My apologies if some other blogger has already used this blog title. I can’t imagine someone hasn’t thought of it by now. So if you have, let me know and I’ll give you all the credit.
It’s been a little over 2 years since I started on pump therapy. And since a commenter asked me recently about it, I thought I would write down a few thoughts while they are fresh in my mind. This isn’t so much a product review. It’s just my thoughts on living the life of a pumper. I want to stress that it’s important to work with a medical professional to find what works best for you.
Officially, I’m using the Medtronic Minimed Paradigm Revel insulin pump. I’ll start off by saying I haven’t really had any problems with it. I wanted this pump for some time before I finally got it. I’d like to tell you that my choice was well thought out, and that I had gone through a few test runs of a few different models before making a decision. But I didn’t. Really, I went with the Med-T for two reasons. I had read the most about Medtronic, and the only other type 1 that I knew (actually– the only type 1 I know other than online) has a Medtronic pump. I did not do my due diligence, and I wish I had.
That said, I’m pretty happy with my choice so far. It’s not flashy, but it does exactly what I need it to do. And it’s been extremely reliable. I’ve beaten it up some. There’s a sizable scratch across the display. I got that going a little too close to the metal part of a door frame. While wearing this pump I’ve worked in the yard and around the house. Worked out at the gym. Stood on the train platform when it’s 10 degrees and 105.
I like that it’s powered by a normal AAA battery (simple things, right?). I like that I can upload data from the pump and share it with my endo. Even when the information isn’t always great. Making changes isn’t always intuitive, but I can usually figure out what to do. And Medtronic’s documentation is pretty thorough and mostly understandable, so if I can’t figure something out right away, I can always look up the answer.
Now, let’s talk infusion sets. I’m using the Quick-set infusion set with the 9mm cannula and the 23 inch tubing. I need the long tubing because it needs to go down and around the dress shirts that I wear to work. Here’s another area where I didn’t do a lot of research. I honestly don’t know if people generally like these sets or not. I like them okay. With one caveat: I wish the tape holding the set in was stronger. Mostly, it seems to be susceptible to big changes in temperature, either warm or cold. And it gets a little weaker when it gets wet. So if I’m swimming one day, then running in the 90 degree heat the next day, by the third day, I can feel the set trying to work its way out. I don’t think the set is bad; it’s pretty comfortable once you get used to it. Again, I just wish I had tried out a few more sets just so I could gauge the differences. Maybe I’m using the perfect set for me. I just don’t know if it is or isn’t.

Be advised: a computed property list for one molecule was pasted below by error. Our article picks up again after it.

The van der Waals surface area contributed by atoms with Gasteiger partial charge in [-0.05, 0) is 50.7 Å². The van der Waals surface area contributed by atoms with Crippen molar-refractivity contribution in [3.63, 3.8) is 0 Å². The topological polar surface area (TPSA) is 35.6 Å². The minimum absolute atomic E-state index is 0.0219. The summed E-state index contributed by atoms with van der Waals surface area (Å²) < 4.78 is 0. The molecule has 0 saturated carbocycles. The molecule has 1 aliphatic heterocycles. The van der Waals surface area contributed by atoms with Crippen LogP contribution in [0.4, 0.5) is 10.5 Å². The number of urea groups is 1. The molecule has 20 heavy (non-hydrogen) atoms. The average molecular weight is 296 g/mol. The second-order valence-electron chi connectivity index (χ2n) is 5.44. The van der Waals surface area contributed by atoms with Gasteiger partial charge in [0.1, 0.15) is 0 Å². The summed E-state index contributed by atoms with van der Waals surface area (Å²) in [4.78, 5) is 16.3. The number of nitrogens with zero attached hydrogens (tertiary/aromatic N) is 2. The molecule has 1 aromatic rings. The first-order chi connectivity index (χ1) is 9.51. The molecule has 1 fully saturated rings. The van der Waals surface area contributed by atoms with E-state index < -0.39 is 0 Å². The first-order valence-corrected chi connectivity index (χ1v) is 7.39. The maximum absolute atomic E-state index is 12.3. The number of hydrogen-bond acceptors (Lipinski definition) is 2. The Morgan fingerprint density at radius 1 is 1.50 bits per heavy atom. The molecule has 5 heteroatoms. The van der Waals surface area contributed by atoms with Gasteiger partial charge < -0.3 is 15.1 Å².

Wanna talk continuous glucose monitors? I have one, but I don’t wear it often. I wear it about 2 to 3 weeks in between visits to my endocrinologist, so she can get an idea of how my BGs are trending throughout the day. Other thoughts about using the CGM will have to take up space in another post.
One additional complaint: well, not a complaint as much as an observation. This is one expensive piece of medical apparatus. I don’t really see the cost in the software or the look of the device. It must all be in the durability factor, which, right now, is pretty good. I can live with that. But I wonder if a drop in the price might get a few more people access to this kind of therapy. For some, it could be a life changer.
Speaking of cost: as much as I can tell, once you swallow the cost of the device (my insurance picked up a sizable portion of the bill), the ongoing cost is roughly the same as when I was on multiple daily injections.
The real advantage for me is in convenience. I can go nearly everywhere with it. And I love how a pump gives me the ability to adjust my basals or boluses on the fly, based on where my glucose is at that moment. That’s a huge thing for me.
So all in all, I’m glad I went to pump therapy. I’m happy with my decision to go with Minimed. If you’re thinking about going to the pump, and you have any questions, feel free to ask. Whomever you talk to, remember to ask a lot of questions! Make your choices in care from a well-informed point of view. Remember: pumpin’ ain’t easy (had to get that in there one more time). But it might be the next great step in your walk with diabetes. Good luck!